HANNITY: Well, we've -- as we've chronicled on this program, he's had 11 years to play his cat-and-mouse game, and, frankly, one of the people unhappy with Tuesday's elections, I have no doubt, is Saddam Hussein. He would have, I'm sure, preferred appeasement liberals to have been elected and to be in charge, and it probably would have helped his cause.
But what bothered me about the original revised draft resolution was it includes a greater role for the Security Council and they were concerned that the United States could take military action if the inspectors say that they are not complying. That was bothering the French, and that was bothering Russia, and this is the quagmire that many of us predicted we'd get into if we give other people a say.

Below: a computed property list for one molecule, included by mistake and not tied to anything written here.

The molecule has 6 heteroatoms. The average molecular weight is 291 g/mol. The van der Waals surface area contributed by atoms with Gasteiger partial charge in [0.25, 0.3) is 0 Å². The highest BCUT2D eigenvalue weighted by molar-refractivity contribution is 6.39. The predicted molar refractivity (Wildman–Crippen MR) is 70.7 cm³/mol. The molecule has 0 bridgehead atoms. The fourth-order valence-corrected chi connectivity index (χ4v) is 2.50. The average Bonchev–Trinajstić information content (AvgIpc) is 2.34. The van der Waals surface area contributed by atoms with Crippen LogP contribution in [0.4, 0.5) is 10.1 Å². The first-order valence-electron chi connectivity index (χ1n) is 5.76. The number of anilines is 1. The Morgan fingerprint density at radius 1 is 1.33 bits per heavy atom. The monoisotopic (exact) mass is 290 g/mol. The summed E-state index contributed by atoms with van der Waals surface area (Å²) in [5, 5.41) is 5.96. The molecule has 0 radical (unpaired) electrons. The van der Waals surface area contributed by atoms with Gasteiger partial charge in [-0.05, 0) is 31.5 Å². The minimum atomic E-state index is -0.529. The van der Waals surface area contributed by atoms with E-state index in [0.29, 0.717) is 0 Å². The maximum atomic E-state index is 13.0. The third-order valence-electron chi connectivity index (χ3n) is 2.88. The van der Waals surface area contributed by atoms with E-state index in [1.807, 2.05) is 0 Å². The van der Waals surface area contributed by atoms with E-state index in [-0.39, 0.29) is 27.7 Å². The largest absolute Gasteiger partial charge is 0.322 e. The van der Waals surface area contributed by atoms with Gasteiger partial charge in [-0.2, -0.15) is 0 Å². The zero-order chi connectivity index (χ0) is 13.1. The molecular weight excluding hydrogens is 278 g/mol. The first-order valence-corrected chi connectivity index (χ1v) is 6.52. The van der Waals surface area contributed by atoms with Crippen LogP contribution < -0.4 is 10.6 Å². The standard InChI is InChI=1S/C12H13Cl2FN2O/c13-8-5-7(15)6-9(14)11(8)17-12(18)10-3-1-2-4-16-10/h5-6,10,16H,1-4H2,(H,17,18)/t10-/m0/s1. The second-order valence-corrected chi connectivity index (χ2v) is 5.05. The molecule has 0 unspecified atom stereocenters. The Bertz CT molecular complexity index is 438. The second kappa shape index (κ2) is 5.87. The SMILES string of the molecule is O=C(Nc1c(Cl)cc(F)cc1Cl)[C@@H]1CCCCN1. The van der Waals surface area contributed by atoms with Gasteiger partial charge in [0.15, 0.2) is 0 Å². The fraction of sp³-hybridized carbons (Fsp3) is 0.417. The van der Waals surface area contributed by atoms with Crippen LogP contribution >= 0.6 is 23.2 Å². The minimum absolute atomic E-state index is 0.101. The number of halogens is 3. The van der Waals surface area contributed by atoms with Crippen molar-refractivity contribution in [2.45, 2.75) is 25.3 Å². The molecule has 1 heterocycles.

HAIG: Well, there's no question about that.
I do think that our experts have assured the American people -- and that's the State Department because they're the ones that pushed the multilateral solution -- that this will not jeopardize our ability to take military action and will not require what the French have insisted they have, and that is another go at it if they are found cheating and then you decide what you do about it.
This will, apparently, authorize the kind of action that would be necessary, both by the United States unilaterally and with those allies who choose to join us.
HANNITY: Don't you think these election results that we had Tuesday sent a strong message not only to Democrats in the United States but the United Nations, the European Union, to France, to Germany, to Russia, and others that oppose our efforts to enforce the resolutions and the cease-fire agreement that this country is united and this country is standing behind a president who has moral clarity that's not going to let this maniac get these weapons of mass destruction?